Around Twenty Activists Protest The Mass Slaughter Of Dogs In Havana

Activists demonstrate in front of the Zoonosis Center of Canine Observation in Havana. (14ymedio)

14ymedio bigger14ymedio, Luz Escobar, Havana, November 11, 2019 — With signs saying “Animal protection law,” “No more strychnine,” and “No more slaughter,” more than twenty activists protested on Monday morning in front of the doors of the state-owned Zoonosis Center of Canine Observation against the massive roundup and slaughter of street dogs that is being carried out in Havana facing the celebration of the city’s 500 years and the arrival of the king and queen of Spain.

According to the activists, after the announcement of the visit of King Felipe VI and Queen Letizia to the island, massive roundups of Havana’s street dogs and cats were done until they exceeded the capacity of Zoonosis, for which reason mass slaughters are being performed with “cruel methods.”

Around 9 in the morning, around ten police officers arrived in the area to block the street and prevent the entry of new protesters. The activists also identified several State Security agents who “busied themselves pressuring the animal rights activists,” a young man carrying a sign with the phrase “Down with Zoonosis” told 14ymedio.

Around 10 in the morning the majority of the uniformed police left the area and a large truck arrived, the “paddy wagon” type used for numerous arrests. Only one patrol car was left with four officers and the State Security agents in civilian dress remained in the vicinity.

Animal rights protest

A little later a group of officials from the local government arrived and met with three of the animal defenders inside the place. Another five protesters joined the meeting for a total of eight people.

“The whole time they were asking us who was leading this protest but we told them that we are all defenders of animals in Cuba,” Beatriz Carmen Hidalgo-Gato Batista told 14ymedio. “After an hour of arduously arguing a consensus was reached and today the Zoonosis car can’t leave from there,” she clarified to this newspaper.

The first of the agreements reached between the two parties is that Zoonosis will not do any more roundups of street animals until the meeting planned for this Tuesday at 9 in the morning at the Provincial Center of Hygiene and Epidemiology at Calle 102 and 31, in Marianao. There, the animal rights activists will meet with Armando Vázquez, the person in charge of the state-owned Zoonosis.

Another of the agreements was to release the animals that were in custody, with the exception of two who remain under observation for aggression in one case and for having been bitten by an animal with rabies in the other. The protesters took twelve dogs that were in captivity and brought them home, with the idea of healing them, getting rid of their parasites, and putting them up for adoption.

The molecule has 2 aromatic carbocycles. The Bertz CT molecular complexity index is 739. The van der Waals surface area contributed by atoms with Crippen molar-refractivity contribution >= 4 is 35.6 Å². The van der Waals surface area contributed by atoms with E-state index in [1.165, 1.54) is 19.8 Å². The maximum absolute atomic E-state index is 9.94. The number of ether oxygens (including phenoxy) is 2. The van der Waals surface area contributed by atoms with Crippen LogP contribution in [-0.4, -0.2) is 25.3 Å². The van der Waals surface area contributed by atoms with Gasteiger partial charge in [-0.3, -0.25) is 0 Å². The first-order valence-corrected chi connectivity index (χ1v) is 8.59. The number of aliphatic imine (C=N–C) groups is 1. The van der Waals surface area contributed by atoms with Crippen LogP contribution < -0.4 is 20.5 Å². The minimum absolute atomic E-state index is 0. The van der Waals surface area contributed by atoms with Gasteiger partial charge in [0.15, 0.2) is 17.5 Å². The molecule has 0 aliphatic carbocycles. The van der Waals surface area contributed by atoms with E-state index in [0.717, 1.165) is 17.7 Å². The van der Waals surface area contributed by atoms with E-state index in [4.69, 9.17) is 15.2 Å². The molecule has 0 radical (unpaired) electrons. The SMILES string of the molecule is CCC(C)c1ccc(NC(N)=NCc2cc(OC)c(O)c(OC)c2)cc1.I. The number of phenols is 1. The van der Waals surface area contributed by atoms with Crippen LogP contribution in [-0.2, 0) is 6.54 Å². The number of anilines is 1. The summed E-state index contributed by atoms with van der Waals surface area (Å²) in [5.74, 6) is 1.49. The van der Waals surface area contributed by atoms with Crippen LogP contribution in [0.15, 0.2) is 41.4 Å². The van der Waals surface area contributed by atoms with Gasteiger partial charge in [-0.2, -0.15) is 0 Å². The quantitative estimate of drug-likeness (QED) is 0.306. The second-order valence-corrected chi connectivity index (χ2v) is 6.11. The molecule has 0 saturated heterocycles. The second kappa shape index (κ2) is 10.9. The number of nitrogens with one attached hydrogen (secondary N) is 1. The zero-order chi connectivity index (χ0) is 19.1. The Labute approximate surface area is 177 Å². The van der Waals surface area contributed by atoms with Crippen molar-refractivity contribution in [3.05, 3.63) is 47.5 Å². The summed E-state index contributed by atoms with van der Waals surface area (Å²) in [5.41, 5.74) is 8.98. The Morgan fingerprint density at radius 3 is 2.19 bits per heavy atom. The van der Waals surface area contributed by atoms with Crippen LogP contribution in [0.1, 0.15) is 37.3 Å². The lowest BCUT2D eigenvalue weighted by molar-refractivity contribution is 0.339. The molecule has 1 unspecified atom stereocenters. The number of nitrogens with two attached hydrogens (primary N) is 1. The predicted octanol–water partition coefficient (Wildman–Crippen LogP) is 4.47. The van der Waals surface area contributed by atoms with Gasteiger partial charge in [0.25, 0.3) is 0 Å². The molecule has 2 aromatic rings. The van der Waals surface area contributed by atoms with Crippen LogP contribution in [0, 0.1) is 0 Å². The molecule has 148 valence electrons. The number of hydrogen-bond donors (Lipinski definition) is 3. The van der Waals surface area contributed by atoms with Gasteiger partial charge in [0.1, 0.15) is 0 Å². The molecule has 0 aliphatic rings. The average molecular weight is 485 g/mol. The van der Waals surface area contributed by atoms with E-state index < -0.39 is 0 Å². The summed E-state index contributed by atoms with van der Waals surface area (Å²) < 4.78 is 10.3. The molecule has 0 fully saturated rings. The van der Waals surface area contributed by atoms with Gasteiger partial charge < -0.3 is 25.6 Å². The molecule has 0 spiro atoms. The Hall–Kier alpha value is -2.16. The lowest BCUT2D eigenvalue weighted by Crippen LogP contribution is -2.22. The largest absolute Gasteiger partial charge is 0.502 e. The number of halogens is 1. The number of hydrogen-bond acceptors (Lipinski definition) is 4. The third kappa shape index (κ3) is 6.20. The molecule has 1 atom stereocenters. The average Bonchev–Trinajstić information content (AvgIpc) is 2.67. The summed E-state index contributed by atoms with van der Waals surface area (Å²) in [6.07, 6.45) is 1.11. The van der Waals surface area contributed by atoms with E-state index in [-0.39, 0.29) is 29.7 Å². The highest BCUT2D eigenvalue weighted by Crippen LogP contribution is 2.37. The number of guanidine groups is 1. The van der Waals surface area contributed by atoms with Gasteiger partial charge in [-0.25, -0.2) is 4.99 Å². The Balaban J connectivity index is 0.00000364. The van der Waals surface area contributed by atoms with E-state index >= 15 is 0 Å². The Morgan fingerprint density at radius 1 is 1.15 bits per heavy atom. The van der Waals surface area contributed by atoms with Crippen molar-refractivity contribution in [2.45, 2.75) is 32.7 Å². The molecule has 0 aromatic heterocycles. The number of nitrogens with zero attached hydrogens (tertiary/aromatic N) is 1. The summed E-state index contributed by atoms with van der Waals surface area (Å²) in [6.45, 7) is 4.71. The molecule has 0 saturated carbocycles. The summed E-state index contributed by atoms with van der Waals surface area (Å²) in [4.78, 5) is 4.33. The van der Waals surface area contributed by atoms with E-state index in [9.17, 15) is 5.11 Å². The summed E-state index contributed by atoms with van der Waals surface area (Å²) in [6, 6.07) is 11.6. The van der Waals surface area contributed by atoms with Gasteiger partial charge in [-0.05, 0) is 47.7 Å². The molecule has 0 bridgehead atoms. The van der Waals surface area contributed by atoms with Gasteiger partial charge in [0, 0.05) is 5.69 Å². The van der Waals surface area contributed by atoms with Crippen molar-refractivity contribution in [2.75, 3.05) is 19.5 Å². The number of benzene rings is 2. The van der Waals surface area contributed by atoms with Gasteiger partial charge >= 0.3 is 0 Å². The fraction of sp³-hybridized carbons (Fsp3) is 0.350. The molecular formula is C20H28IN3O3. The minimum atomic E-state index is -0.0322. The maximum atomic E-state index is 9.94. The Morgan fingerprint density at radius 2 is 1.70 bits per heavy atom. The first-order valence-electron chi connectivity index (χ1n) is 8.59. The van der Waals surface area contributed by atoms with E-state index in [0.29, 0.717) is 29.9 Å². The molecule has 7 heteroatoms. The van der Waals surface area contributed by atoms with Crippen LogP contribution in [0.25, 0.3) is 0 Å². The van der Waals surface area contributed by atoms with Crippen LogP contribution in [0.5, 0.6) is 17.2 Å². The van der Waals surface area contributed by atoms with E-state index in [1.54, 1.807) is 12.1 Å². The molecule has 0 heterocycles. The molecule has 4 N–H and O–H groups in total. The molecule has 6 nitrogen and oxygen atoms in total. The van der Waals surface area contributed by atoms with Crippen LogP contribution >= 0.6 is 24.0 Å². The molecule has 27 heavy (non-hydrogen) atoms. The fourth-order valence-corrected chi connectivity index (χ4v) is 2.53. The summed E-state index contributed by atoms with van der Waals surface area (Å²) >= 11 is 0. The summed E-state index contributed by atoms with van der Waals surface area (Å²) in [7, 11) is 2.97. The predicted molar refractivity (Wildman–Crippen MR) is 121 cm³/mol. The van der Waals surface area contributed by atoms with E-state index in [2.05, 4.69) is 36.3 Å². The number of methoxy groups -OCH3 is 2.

One of the killing methods most criticized by the animal rights protesters is poisoning with strychnine, which causes slow and painful deaths. Moreover, the period of 72 hours established between the moment of the animal’s capture and its killing is not being observed, which reduces the time available to rescue pets.

One of the animals rescued after the protest this Monday. (14ymedio)

A Zoonosis neighbor and ex-worker of those facilities told this newspaper that in the time the animals are in custody they don’t receive food, they remain all together in cages, and often there are fights in which the stronger kill the smaller ones. A neighbor with an adjoining patio also complained of the mass burial of bodies that inundates the place with bad smells and sanitary problems.

Tammy Cortina, a volunteer in several groups dedicated to defending animals, sounded the alarm via social media of the presence of Zoonosis vehicles in Old Havana that in the next days the task will continue, presumably, in Playa.

“It’s mistreatment in the way that they pick up the dogs that wander the streets with the argument that they transmit diseases. Why don’t they sterilize them? Why do they have to kill them for no reason?” asked this animal lover, who is currently caring for three dogs and three cats in her home.

Among the known faces at the protest were Violeta Rodríguez, actress, animal rights activist, and daughter of the singer-songwriter Silvio Rodríguez, and Sergio Boris Concepción, member of the Cuban Executive in Defense of Animals.

According to a report published in the official press in 2007, the National Institute of Veterinary Medicine calculated the “controlled canine mass” at nearly two million and cats at 500,000. But there is no update of those figures and the National Directorate of Hygiene and Epidemiology calculates that there is a dog for every ten people, some 200,000 in the capital.

This is not the first time that animal rights defenders have protested in Cuba. Last April a march covered several streets in Havana to demand an end to animal abuse and the approval of a law that protects them. That walk against animal abuse was the first independent march, in the last half century, at which signs were allowed to be carried.

Translated by: Sheilagh Herrera


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